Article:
The proposal has some bipartisan appeal among politicians eager both to help their unemployed constituents and to encourage small-business development. Legislators on Capitol Hill and President Obama’s economic team have been quietly researching the policy for several weeks. [Have you noticed you hear the word ‘bipartisan’ far too much during Democratic administrations and not at all during Republican ones? Like there’s actually a nickel’s difference between politicians of either party…which they frequently change allegiance to, depending on the mood of the electorate…]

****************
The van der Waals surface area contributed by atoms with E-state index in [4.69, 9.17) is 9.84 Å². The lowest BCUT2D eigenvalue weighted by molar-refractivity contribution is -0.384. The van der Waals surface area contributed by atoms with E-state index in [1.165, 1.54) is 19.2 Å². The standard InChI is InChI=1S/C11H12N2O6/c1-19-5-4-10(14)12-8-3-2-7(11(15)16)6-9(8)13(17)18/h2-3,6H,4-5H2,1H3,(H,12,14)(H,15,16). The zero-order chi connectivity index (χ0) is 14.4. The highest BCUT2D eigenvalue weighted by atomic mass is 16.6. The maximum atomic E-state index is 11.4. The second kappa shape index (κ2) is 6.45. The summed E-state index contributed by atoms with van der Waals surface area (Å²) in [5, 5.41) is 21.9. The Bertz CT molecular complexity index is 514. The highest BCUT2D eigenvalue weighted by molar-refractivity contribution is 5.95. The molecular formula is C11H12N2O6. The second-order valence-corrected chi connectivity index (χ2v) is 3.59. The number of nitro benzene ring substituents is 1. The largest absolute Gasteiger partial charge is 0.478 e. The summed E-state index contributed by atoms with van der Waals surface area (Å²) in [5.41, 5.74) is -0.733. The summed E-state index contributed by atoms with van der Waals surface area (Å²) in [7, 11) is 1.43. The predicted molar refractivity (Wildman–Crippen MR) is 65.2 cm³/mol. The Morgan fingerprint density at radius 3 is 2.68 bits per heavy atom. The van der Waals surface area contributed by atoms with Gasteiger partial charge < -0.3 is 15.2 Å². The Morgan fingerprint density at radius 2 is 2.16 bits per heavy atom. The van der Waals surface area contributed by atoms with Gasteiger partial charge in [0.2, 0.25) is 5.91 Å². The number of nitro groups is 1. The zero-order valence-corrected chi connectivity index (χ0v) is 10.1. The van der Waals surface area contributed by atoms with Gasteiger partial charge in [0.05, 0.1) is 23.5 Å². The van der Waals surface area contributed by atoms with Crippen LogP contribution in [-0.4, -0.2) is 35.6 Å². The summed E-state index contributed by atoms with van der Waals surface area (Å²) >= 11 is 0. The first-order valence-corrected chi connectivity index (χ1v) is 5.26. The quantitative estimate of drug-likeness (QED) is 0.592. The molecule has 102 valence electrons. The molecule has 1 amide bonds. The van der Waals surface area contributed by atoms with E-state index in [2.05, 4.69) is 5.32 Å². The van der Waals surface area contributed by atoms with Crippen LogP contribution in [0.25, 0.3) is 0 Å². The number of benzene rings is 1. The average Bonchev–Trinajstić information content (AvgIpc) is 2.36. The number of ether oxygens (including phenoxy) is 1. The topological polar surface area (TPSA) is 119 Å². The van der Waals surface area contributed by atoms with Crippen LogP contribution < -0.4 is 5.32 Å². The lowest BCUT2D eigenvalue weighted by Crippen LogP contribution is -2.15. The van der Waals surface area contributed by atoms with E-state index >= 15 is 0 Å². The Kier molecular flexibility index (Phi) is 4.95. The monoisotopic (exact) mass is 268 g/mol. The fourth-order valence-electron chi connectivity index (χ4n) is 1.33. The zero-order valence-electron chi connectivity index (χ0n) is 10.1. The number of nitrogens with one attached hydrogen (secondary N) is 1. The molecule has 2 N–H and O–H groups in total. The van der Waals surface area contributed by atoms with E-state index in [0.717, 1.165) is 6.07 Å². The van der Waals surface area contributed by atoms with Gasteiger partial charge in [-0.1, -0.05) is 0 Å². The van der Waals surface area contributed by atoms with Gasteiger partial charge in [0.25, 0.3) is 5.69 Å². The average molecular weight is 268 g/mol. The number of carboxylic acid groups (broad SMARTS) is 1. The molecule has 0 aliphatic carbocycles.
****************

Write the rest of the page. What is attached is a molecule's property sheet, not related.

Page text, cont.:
“There is a lot of traction for this kind of idea,” said Representative Eric Cantor of Virginia, the Republican whip. “If the White House will take the lead on this, I’m fairly positive it would be welcomed in a bipartisan fashion.” [Leave it to a Republican to support a stupid idea that rewards owners for something they had to do anyway…not one of these greedy fucktards is going to hire someone they don’t absolutely need, even if the job only pays minimum wage!]

In addition to the economists working on the proposal, some heavyweights support the concept, including the Nobel laureate Edmund S. Phelps, Dani Rodrik of Harvard and former Labor Secretary Robert B. Reich. [I stand by my earlier indictment, it’s a damn stupid idea to pay people to do what they are going to do anyway…which is another way of pointing out that this program won’t create a single job that would otherwise have not happened.]